Home inspections save money in long run

Q: My agent is recommending a lot of expensive inspections. What do I really need and why?

A: Your agent is doing exactly what he or she should be doing. Your agent is protecting your interests and making sure you will make a fully informed decision.

I certainly understand that you are already facing an expensive purchase, and the thought of spending a lot of money on inspections isn’t very attractive. Would you prefer to spend $1,000 on a house you don’t buy, or would you rather find out after closing that your dream house needs thousands of dollars in repairs?

I’ve had buyers back out of deals after an inspection revealed expensive or unsafe conditions. Never once have they complained about the cost of the inspection. Look at it as money well spent to insure that you are making the right decision.

The California Association of Realtors lists 31 different inspections that can be ordered, including general home inspection, pest inspection, chimney, electrical, heating/air conditioning, lead paint, plumbing, square footage, structural, easement/

encroachments, foundation, lot size, boundaries, pool/spa, roof, sewer, septic system, soil stability, survey, tree/arborist, well, water systems, radon gas, formaldehyde, asbestos, methane gas, mold, permits, public records, zoning and government requirements.

While the list is enough to scare anyone, we seldom recommend more than a couple of inspections. Every home should have a general home inspection and the wood destroying pest inspection, which is commonly called the termite inspection. The home inspection costs $300 to $500 depending on the size of the house, and the termite inspection costs $150 to $200.

If it is country property, you should add a well and pump inspection and a septic inspection. In South County, due to a problem years ago at the Olin Flare Company, we also advise having the water tested for bacteria, nitrates and perchlorate. The cost is $600 to $700 for the well/pump inspection, another $600 to $700 for the septic to be cleaned out and inspected. The water tests can run between $400 and $500.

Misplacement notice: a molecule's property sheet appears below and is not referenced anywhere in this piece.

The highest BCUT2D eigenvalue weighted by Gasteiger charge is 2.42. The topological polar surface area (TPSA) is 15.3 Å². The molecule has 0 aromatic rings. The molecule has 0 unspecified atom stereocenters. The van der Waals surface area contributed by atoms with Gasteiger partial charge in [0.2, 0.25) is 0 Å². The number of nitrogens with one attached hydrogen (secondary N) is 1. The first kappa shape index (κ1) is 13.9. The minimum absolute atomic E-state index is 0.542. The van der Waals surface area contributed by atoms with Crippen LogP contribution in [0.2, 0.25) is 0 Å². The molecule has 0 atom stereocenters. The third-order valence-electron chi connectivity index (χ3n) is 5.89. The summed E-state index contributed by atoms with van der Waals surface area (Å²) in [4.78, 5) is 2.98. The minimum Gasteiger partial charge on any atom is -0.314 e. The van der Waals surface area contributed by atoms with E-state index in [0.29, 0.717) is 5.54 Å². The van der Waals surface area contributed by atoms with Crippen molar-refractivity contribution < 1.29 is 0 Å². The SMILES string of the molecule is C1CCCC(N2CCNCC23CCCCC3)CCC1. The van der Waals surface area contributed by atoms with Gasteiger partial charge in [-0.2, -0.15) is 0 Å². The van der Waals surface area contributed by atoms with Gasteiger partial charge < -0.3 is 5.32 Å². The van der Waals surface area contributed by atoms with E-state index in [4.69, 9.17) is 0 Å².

After the initial battery of inspections, we can order others to address an item that causes concern. For example, if the home inspection pointed out something on the roof, we would order a roof inspection to ascertain the seriousness of the issue.

I recently ordered a well and pump inspection for a client who was purchasing a home in San Martin. The inspection revealed that the water pressure began very low and then dropped off. The inspection company estimated that the entire pump and motor might need to be replaced at a cost of almost $6,000. With that discovery, we were able to renegotiate with the seller and the buyer’s inspection money was well spent.

Many lenders require a termite clearance before they will lend on a home. Once the termite inspection is completed, the termite company will itemize their findings as Section 1, Section 2 or requires further inspection. Section 1 items are active infestations or dry rot that should be fixed immediately and are typically paid by the seller. Section 2 items are items that aren’t a current issue, but if left uncorrected could lead to a Section 1 issue. The buyer is typically responsible for Section 2 items. Further inspection items are usually areas in the home where an inspector can’t see (corners of attic, blocked areas of crawl spaces, areas blocked by personal belongings etc.) or places where removal of sheetrock may be necessary and therefore won’t make a definitive statement.

As a buyer you have the right to order as many inspections you feel are necessary. Ask your Realtor which inspections are recommended and then add any inspections that will make you feel comfortable with your decision.

Most contracts allow 17 days to obtain and review inspections. Your Realtor should order the termite and home inspections as soon as the purchase contracts are ratified. If you order the initial inspections quickly, you should have plenty of time to order additional inspections should they be necessary.

Since most homes in Santa Clara County are more than $500,000, you shouldn’t be afraid to spend $1,000 to $2000 to make sure you’re getting a good home.

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